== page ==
Strategies, Policies, Acts, and Regulations Governing Renewable Energy

The key document for the development of the Ivorian electricity sector is the Electricity Law of 1985, which liberalized the market. Since then three IPPs entered into power generation. Among the government’s strategies to increase power capacity and achieve financial equilibrium of the sector, Côte d’Ivoire reformed its electricity sector once again in a new Electricity Code in March 2014. While there is no policy document in place for the expansion of renewable energy in particular, the Intended Nationally Determined Contribution (INDC) of Côte d’Ivoire to the United Nations Framework Convention on Climate Change (UNFCCC) does include a target of 42% electricity production from renewable energy including large hydropower. In addition, green energy sources are expected to play a major role in the Strategic Action Plan for the Development of the Electricity Sector by 2030.

Electricity Law 1985

The Electricity Law of 1985 opened up electricity production to private operators, but the transmission, distribution, import and export activities of electricity remained a state monopoly. The state granted a private operator, the Companie Ivoirienne l’Électricité, a concession over the production, transmission, distribution, import and export of electricity. The CIE replaced the former national company.

Electricity Code 2014

In 2014 the sector was reformed with a new Electricity Code, a comprehensive framework for the production, transport, dispatch, distribution, commercialization, import and export of electricity. The Code reinforces the powers and competencies of the regulatory authority for the electricity sector, takes into account new and renewable energy sources and includes provisions to combat fraud and illegal activities that cause many technical and commercial losses in the sector. The document further liberalizes the power sector by formally ending the state monopoly on transport, distribution, commercialization, import and export activities of electricity. All those activities may now be undertaken by one or more private operators.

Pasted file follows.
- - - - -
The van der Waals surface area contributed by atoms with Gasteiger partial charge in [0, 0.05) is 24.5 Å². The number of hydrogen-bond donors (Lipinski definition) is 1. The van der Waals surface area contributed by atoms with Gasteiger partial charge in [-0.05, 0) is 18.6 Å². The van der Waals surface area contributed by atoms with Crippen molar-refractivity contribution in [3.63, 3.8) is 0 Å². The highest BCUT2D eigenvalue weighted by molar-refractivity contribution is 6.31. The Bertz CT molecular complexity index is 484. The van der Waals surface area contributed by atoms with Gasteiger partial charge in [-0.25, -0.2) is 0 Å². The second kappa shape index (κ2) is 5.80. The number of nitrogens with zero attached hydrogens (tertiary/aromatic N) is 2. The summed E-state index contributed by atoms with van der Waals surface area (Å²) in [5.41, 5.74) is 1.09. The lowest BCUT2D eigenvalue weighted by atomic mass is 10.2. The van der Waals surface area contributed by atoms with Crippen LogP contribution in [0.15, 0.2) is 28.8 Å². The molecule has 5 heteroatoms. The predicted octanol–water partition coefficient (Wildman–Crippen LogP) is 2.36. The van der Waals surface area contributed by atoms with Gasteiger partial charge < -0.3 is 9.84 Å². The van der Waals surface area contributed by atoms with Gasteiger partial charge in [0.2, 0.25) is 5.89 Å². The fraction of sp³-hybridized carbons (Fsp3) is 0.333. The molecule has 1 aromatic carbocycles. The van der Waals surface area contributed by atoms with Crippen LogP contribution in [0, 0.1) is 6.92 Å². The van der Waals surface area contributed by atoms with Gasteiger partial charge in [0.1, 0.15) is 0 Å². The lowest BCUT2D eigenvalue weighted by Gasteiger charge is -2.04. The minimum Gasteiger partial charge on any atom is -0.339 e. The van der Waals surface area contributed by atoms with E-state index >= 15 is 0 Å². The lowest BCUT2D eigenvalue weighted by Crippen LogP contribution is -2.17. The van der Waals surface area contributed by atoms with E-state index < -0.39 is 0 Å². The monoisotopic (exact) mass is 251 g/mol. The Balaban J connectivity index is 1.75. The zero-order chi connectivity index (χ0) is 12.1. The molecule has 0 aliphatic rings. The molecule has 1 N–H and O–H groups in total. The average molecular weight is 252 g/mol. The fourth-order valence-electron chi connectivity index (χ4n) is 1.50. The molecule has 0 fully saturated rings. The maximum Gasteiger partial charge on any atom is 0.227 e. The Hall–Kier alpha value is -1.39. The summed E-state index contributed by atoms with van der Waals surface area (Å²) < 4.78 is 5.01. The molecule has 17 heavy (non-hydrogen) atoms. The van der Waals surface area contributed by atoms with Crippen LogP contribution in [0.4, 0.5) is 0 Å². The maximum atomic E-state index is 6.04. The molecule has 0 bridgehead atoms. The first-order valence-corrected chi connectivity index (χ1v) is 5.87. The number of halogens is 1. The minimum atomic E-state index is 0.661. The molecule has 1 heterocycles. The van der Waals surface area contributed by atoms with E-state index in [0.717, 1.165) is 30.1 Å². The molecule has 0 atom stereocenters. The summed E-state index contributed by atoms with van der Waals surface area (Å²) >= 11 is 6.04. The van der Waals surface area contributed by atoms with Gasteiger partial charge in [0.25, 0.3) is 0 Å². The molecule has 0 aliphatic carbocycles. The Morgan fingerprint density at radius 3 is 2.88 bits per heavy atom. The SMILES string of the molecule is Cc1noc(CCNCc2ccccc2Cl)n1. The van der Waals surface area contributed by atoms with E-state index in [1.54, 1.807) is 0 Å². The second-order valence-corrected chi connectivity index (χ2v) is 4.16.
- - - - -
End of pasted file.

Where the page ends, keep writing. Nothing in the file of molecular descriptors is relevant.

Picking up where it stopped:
As in many countries in the region, electricity tariffs in Côte d’Ivoire have been considered as too low and not cost reflective. Social tariffs have also been put in place affecting the profitability of the sector and hindered investment plans. Côte d’Ivoire has designed a new pricing strategy which consists of taking a large volume of consumers out of the social tariffs, implementing gradual price increases to bridge the generation cost differential and renegotiating export prices. The Electricity Code reflects this pricing strategy by setting the pricing principles for electricity.

Strategic Action Plan for the Development of the Electricity Sector by 2030

In its Strategic Action Plan for the Development of the Electricity Sector (Plan Stratégique de Développement 2011-2030 de la République de Côte d’Ivoire Ministère des Mines, du Pétrole et de l’Energie), the Ivorian government identified 66 projects that will require significant investment from the private sector, including through PPPs with IPPs. The government intends to develop a balanced energy portfolio by encouraging the production of new and renewable energy sources. Out of the additional 1,500 MW capacity that the country plans to commission by 2020, hydroelectric and thermal power plants developed by private operators account for around 85%. Renewable energy is planned to constitute 5% of the supply mix by 2015, 15% by 2020 and 20% by 2030.

Investment Considerations

Côte d’Ivoire received the third biggest share of Foreign Direct Investment (FDI) in West Africa to the sum of USD 1 billion in 2015. This flow of investment was prompted by consistent economic growth and the improved business and macroeconomic environment, which encouraged more firms to operate. There is still room for increasing FDI and growth of public-private partnerships with better policies that reduce risk for investors. Challenges still exist for investors in areas of taxation and in access to land titles and funding.